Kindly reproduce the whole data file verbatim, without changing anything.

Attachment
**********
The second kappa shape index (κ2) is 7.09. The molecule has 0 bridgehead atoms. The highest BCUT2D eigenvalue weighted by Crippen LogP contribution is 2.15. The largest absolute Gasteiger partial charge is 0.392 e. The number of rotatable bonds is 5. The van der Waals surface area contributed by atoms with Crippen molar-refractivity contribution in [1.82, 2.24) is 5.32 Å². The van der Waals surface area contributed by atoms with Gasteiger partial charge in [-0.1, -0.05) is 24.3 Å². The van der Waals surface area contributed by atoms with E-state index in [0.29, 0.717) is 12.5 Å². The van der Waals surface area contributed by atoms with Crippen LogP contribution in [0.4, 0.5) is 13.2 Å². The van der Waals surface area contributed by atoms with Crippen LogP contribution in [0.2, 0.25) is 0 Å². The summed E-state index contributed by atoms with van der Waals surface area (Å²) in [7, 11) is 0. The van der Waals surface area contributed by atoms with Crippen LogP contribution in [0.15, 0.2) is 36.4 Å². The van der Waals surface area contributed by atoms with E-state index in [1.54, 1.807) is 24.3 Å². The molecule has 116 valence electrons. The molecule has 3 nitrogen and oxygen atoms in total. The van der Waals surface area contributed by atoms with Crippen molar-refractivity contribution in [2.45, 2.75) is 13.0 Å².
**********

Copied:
The second kappa shape index (κ2) is 7.09. The molecule has 0 bridgehead atoms. The highest BCUT2D eigenvalue weighted by Crippen LogP contribution is 2.15. The largest absolute Gasteiger partial charge is 0.392 e. The number of rotatable bonds is 5. The van der Waals surface area contributed by atoms with Crippen molar-refractivity contribution in [1.82, 2.24) is 5.32 Å². The van der Waals surface area contributed by atoms with Gasteiger partial charge in [-0.1, -0.05) is 24.3 Å². The van der Waals surface area contributed by atoms with E-state index in [0.29, 0.717) is 12.5 Å². The van der Waals surface area contributed by atoms with Crippen LogP contribution in [0.4, 0.5) is 13.2 Å². The van der Waals surface area contributed by atoms with Crippen LogP contribution in [0.2, 0.25) is 0 Å². The summed E-state index contributed by atoms with van der Waals surface area (Å²) in [7, 11) is 0. The van der Waals surface area contributed by atoms with Crippen LogP contribution in [0.15, 0.2) is 36.4 Å². The van der Waals surface area contributed by atoms with E-state index in [1.54, 1.807) is 24.3 Å². The molecule has 116 valence electrons. The molecule has 3 nitrogen and oxygen atoms in total. The van der Waals surface area contributed by atoms with Crippen molar-refractivity contribution in [2.45, 2.75) is 13.0 Å².